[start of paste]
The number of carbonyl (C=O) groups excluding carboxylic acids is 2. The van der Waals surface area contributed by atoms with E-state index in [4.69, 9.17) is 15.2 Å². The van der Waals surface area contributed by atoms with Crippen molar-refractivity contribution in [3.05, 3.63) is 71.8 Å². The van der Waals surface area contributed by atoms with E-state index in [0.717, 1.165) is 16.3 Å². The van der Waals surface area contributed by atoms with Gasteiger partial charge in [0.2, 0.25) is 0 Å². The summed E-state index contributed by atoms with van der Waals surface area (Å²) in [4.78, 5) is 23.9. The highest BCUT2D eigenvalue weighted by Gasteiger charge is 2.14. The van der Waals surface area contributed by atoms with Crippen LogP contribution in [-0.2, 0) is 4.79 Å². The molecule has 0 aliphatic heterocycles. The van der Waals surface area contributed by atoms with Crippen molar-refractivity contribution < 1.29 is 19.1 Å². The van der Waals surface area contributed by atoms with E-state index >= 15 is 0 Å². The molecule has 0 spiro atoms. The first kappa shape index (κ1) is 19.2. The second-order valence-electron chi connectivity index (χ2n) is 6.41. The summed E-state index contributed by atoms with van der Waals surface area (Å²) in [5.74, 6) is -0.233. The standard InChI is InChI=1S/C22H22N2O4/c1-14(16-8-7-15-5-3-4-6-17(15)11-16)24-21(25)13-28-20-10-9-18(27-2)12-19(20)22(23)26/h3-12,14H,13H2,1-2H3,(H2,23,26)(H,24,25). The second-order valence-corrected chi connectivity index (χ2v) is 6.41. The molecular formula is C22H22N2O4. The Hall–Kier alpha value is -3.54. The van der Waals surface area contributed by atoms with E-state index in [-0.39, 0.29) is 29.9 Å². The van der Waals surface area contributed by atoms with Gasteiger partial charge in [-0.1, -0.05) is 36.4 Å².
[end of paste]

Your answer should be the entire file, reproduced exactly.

The number of carbonyl (C=O) groups excluding carboxylic acids is 2. The van der Waals surface area contributed by atoms with E-state index in [4.69, 9.17) is 15.2 Å². The van der Waals surface area contributed by atoms with Crippen molar-refractivity contribution in [3.05, 3.63) is 71.8 Å². The van der Waals surface area contributed by atoms with E-state index in [0.717, 1.165) is 16.3 Å². The van der Waals surface area contributed by atoms with Gasteiger partial charge in [0.2, 0.25) is 0 Å². The summed E-state index contributed by atoms with van der Waals surface area (Å²) in [4.78, 5) is 23.9. The highest BCUT2D eigenvalue weighted by Gasteiger charge is 2.14. The van der Waals surface area contributed by atoms with Crippen LogP contribution in [-0.2, 0) is 4.79 Å². The molecule has 0 aliphatic heterocycles. The van der Waals surface area contributed by atoms with Crippen molar-refractivity contribution < 1.29 is 19.1 Å². The van der Waals surface area contributed by atoms with E-state index >= 15 is 0 Å². The molecule has 0 spiro atoms. The first kappa shape index (κ1) is 19.2. The second-order valence-electron chi connectivity index (χ2n) is 6.41. The summed E-state index contributed by atoms with van der Waals surface area (Å²) in [5.74, 6) is -0.233. The standard InChI is InChI=1S/C22H22N2O4/c1-14(16-8-7-15-5-3-4-6-17(15)11-16)24-21(25)13-28-20-10-9-18(27-2)12-19(20)22(23)26/h3-12,14H,13H2,1-2H3,(H2,23,26)(H,24,25). The second-order valence-corrected chi connectivity index (χ2v) is 6.41. The molecular formula is C22H22N2O4. The Hall–Kier alpha value is -3.54. The van der Waals surface area contributed by atoms with E-state index in [-0.39, 0.29) is 29.9 Å². The van der Waals surface area contributed by atoms with Gasteiger partial charge in [-0.1, -0.05) is 36.4 Å².